Throughout the years, and because of my profession, I’ve often had the chance in a non-clinical setting to lend an ear to people from all walks of life who are struggling with something. It may be something as big as childhood molestation or as small as being easily frustrated by a spouse’s habits. Sometimes it’s anxiety or depression or anger. All things big and small share a common element. These things occupy valuable real estate in the person’s mind and draws uncomfortable emotions to the surface, while detracting from a life filled with joy and peace.
After listening intently I ultimately suggest therapy as an option to deal with said thing. “Oh no, I’m not crazy!”
It’s a much more common response than you might think and I’m saddened there is still a social stigma attached to mental health help. I ask why they think going to therapy means they’re crazy. Sometimes I get blown off. But, sometimes, I get a chance to dispel the myths surrounding therapy and mental health.
Here are my thoughts on who goes to see a therapist and why, from a therapists perspective.
Most people who go to therapy go to help themselves cope with intense and uncomfortable feelings they don’t like having. PERIOD.
Many people go to help themselves cope with normal, every day stress and some go to improve relationships. Often people go for moderate problems and it is not true that people who go are “really messed up”. Most people go for only a short time before they begin to feel better (8 to 12 sessions). There’s no rule that says one has to go for a long time or dig into their past. And for that matter, it can be exactly what the person wants it to be. A good therapist will work on what the client wants to work on by helping the person navigate the thoughts, feelings and beliefs that keep them “stuck”.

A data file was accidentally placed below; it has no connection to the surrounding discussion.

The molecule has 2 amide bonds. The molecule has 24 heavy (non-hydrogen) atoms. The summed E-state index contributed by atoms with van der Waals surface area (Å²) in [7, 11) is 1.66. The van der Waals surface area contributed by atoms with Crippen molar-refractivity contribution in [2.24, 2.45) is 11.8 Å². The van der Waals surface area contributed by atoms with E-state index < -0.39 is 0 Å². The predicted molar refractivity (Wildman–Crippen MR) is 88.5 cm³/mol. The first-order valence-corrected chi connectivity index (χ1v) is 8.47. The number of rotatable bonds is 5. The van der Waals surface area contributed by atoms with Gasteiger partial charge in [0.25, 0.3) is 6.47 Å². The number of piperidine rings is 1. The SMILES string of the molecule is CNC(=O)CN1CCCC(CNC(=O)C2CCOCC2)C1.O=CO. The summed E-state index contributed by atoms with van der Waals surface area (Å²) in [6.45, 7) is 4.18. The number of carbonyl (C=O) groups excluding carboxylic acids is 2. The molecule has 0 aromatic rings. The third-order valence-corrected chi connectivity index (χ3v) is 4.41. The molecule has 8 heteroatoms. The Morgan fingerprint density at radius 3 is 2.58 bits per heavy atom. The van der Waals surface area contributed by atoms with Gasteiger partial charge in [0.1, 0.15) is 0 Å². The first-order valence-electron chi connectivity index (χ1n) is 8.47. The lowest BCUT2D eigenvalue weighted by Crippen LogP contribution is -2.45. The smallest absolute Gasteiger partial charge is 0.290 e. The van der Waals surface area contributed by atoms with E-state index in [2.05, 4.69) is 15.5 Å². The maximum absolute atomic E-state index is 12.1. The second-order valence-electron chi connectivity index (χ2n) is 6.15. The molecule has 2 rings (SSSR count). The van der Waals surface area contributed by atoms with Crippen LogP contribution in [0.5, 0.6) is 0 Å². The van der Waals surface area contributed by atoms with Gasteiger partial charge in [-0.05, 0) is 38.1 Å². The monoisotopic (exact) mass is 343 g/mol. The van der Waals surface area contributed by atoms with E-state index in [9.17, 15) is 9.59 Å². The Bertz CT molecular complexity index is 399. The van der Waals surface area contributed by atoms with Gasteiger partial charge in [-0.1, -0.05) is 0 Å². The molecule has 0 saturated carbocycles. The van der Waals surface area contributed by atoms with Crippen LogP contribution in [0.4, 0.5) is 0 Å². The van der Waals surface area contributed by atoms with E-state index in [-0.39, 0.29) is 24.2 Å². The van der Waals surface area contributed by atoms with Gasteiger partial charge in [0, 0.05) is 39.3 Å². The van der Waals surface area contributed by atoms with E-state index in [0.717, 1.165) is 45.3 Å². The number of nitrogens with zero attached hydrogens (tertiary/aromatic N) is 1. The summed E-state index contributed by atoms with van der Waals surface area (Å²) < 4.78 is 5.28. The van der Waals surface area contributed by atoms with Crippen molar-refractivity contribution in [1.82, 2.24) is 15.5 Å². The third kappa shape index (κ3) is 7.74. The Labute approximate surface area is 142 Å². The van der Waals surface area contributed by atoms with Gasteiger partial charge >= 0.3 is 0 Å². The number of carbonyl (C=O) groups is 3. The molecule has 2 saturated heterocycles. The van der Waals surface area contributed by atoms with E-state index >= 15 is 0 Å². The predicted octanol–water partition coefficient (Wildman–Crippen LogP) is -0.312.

People who go to therapy know there is a difference between talking to a friend and talking to a therapist. A therapist can help them reach their goal. Most people do not need to go on medication to start feeling better, but some do decide to go on medication while in therapy. Neither being in therapy, nor taking medication, makes you crazy. In my opinion it makes one proactive, courageous, and demonstrates self-care.
Therapy is a tool in your coping tool box. Sometimes you need to pull out the right tool for the right task. If you’re unhappy or anxious or want to change something that is taking up space in your zen zone, consider therapy. There is no shame in taking steps to improve one’s mental health. It’s one of the best things a person can do for themselves. Know what you need and how to get it in a healthy way. There’s nothing better than that.
For information on getting effective therapy see my blog post entitled